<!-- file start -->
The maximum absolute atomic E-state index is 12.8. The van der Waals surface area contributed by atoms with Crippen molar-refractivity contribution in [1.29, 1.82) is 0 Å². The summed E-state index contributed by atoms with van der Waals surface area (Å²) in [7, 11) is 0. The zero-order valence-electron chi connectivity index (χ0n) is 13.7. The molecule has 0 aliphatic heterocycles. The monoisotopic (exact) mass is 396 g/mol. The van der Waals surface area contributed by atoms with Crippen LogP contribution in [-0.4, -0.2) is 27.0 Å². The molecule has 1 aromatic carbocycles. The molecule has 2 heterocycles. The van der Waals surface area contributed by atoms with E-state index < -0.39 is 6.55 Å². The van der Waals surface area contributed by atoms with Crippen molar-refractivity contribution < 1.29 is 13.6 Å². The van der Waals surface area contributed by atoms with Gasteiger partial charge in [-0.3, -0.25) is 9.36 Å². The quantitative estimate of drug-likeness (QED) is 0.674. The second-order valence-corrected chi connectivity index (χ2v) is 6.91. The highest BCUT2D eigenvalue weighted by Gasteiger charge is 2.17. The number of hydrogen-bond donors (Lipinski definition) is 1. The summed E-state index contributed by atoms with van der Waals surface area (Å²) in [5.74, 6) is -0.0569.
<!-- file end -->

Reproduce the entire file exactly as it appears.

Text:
The maximum absolute atomic E-state index is 12.8. The van der Waals surface area contributed by atoms with Crippen molar-refractivity contribution in [1.29, 1.82) is 0 Å². The summed E-state index contributed by atoms with van der Waals surface area (Å²) in [7, 11) is 0. The zero-order valence-electron chi connectivity index (χ0n) is 13.7. The molecule has 0 aliphatic heterocycles. The monoisotopic (exact) mass is 396 g/mol. The van der Waals surface area contributed by atoms with Crippen LogP contribution in [-0.4, -0.2) is 27.0 Å². The molecule has 1 aromatic carbocycles. The molecule has 2 heterocycles. The van der Waals surface area contributed by atoms with E-state index < -0.39 is 6.55 Å². The van der Waals surface area contributed by atoms with Crippen molar-refractivity contribution < 1.29 is 13.6 Å². The van der Waals surface area contributed by atoms with Gasteiger partial charge in [-0.3, -0.25) is 9.36 Å². The quantitative estimate of drug-likeness (QED) is 0.674. The second-order valence-corrected chi connectivity index (χ2v) is 6.91. The highest BCUT2D eigenvalue weighted by Gasteiger charge is 2.17. The number of hydrogen-bond donors (Lipinski definition) is 1. The summed E-state index contributed by atoms with van der Waals surface area (Å²) in [5.74, 6) is -0.0569.